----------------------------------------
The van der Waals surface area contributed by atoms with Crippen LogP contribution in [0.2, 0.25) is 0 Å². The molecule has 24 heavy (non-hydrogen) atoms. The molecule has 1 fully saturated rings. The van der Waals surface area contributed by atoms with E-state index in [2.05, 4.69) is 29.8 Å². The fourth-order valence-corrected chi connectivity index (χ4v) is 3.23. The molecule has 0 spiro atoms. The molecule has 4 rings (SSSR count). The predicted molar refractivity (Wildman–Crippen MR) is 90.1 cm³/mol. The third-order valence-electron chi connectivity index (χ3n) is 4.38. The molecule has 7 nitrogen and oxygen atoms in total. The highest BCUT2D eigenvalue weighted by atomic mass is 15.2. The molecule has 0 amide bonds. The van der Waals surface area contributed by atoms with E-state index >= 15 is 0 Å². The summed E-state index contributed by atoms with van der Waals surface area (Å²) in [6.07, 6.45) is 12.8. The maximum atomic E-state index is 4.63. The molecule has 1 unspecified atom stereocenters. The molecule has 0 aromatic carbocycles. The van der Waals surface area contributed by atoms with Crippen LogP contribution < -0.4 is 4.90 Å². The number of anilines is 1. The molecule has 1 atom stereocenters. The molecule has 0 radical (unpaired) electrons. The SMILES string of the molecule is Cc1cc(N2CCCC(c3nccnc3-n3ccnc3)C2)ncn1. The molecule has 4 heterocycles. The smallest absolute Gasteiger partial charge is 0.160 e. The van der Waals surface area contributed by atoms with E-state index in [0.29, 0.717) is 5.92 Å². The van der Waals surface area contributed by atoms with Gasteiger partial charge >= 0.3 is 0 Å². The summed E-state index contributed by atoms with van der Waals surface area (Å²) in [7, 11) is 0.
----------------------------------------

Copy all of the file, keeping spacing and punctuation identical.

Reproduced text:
The van der Waals surface area contributed by atoms with Crippen LogP contribution in [0.2, 0.25) is 0 Å². The molecule has 24 heavy (non-hydrogen) atoms. The molecule has 1 fully saturated rings. The van der Waals surface area contributed by atoms with E-state index in [2.05, 4.69) is 29.8 Å². The fourth-order valence-corrected chi connectivity index (χ4v) is 3.23. The molecule has 0 spiro atoms. The molecule has 4 rings (SSSR count). The predicted molar refractivity (Wildman–Crippen MR) is 90.1 cm³/mol. The third-order valence-electron chi connectivity index (χ3n) is 4.38. The molecule has 7 nitrogen and oxygen atoms in total. The highest BCUT2D eigenvalue weighted by atomic mass is 15.2. The molecule has 0 amide bonds. The van der Waals surface area contributed by atoms with E-state index >= 15 is 0 Å². The summed E-state index contributed by atoms with van der Waals surface area (Å²) in [6.07, 6.45) is 12.8. The maximum atomic E-state index is 4.63. The molecule has 1 unspecified atom stereocenters. The molecule has 0 aromatic carbocycles. The van der Waals surface area contributed by atoms with Crippen LogP contribution < -0.4 is 4.90 Å². The number of anilines is 1. The molecule has 1 atom stereocenters. The molecule has 0 radical (unpaired) electrons. The SMILES string of the molecule is Cc1cc(N2CCCC(c3nccnc3-n3ccnc3)C2)ncn1. The molecule has 4 heterocycles. The smallest absolute Gasteiger partial charge is 0.160 e. The van der Waals surface area contributed by atoms with E-state index in [0.29, 0.717) is 5.92 Å². The van der Waals surface area contributed by atoms with Gasteiger partial charge >= 0.3 is 0 Å². The summed E-state index contributed by atoms with van der Waals surface area (Å²) in [7, 11) is 0.